As for the causes, leading to gastric mucosa avulsion, are probably as follows. Firstly, the mucosa wasn’t lifted well during submucosal injection. As the histopathological examination revealed a high-grade intraepithelial neoplasia lesion, which belongs to precancerosis, so adhesion caused by malignant tumor infiltration could be excluded. The primary reason might due to the multi-block biopsy before ESD, which can easily resulted in mucosa and submucosal tissues cicatrization and adhesion, making the submucosal injection more difficult, and it could be confirmed by the white scar observed during the ESD. Secondly, the needle tip usually directs to the anal side of the lesion when performing submucosal injection. Due to the submucosal adhesion, the mucosa lifting sign was poor, and the pressure of pushing mixture liquid had to be increased. The higher the pressure was the more easily the mixture liquid spread to the anal side quickly, bypassing the submucosal adhesion which could not be lifted well, and as a result the anal side gastric mucosa avulsed instantly under the high liquid pressure and flow rate. Thirdly, individual difference also plays an important role in mucosa avulsion. Of the several thousand cases of ESD, in our digestive endoscopy center, in some patients submucosal adhesion reported, but not avulsion, because there is no long history of glucocorticoids intake, which would make the submucosal tissue around the adhesion much looser, as the case reported in this article.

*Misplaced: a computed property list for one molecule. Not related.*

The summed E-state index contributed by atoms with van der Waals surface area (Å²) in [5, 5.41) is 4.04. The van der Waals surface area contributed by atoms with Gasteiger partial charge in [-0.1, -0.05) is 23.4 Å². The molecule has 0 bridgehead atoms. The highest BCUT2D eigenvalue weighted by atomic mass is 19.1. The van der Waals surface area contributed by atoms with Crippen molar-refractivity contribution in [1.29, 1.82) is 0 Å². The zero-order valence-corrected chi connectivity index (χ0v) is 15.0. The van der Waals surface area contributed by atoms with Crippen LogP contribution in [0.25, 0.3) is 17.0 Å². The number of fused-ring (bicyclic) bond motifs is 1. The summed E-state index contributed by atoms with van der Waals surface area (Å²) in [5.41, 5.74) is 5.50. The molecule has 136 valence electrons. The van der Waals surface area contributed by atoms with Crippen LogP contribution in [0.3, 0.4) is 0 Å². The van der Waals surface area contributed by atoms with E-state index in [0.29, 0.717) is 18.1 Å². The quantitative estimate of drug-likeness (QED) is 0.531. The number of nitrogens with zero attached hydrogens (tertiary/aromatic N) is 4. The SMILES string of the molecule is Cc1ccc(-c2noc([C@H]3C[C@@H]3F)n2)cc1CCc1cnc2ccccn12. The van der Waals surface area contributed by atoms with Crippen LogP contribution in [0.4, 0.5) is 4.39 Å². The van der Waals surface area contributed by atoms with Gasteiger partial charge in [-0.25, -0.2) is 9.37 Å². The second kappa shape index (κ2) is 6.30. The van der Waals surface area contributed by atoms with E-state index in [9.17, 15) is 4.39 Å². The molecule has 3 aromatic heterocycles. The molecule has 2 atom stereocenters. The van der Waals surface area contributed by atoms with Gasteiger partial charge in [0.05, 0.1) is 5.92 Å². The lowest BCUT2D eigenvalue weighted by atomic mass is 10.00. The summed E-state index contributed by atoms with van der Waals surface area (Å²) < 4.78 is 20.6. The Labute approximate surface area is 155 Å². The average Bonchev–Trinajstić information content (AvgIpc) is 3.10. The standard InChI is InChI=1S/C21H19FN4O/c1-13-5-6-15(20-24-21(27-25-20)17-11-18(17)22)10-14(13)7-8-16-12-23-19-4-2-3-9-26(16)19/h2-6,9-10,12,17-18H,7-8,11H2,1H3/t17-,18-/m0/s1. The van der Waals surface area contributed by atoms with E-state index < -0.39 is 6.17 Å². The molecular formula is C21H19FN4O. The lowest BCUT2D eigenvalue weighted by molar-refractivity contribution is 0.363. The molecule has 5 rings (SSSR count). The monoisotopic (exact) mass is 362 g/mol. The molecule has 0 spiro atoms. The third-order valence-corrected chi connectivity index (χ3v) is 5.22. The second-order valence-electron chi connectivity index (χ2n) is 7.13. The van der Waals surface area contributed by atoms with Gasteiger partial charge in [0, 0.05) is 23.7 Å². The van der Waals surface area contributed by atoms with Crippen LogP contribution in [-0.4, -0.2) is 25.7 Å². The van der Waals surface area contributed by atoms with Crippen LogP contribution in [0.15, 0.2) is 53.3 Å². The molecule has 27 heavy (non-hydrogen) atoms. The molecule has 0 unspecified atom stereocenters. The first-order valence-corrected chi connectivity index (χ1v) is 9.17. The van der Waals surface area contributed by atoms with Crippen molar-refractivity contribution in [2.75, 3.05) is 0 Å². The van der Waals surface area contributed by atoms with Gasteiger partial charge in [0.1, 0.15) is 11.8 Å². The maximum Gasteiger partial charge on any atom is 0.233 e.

When gastric mucosa avulsion occurred, we’d better continue the ESD and resect the lesion as procedure. Then we should confirm the avulsion and occlude the submucosal cavity with endo-clips (Resolution, Boston Scientific). If not, the cavity is sure to be exposed to the acidic conditions and postoperative bleeding might occur.
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Aritcle Type: Case Report
Citation: Xiong Y, Zhang X, Chen Q, Hu H, Linghu E (2016) Gastric Mucosa Avulsion during Endoscopic Submucosal Dissection. J Gastric Disord Ther 2 (1): doi http://dx.doi.org/10.16966/2381-8689.112
Copyright: © 2016 Xiong Y, et al. This is an open-access article distributed under the terms of the Creative Commons Attribution License, which permits unrestricted use, distribution, and reproduction in any medium, provided the original author and source are credited.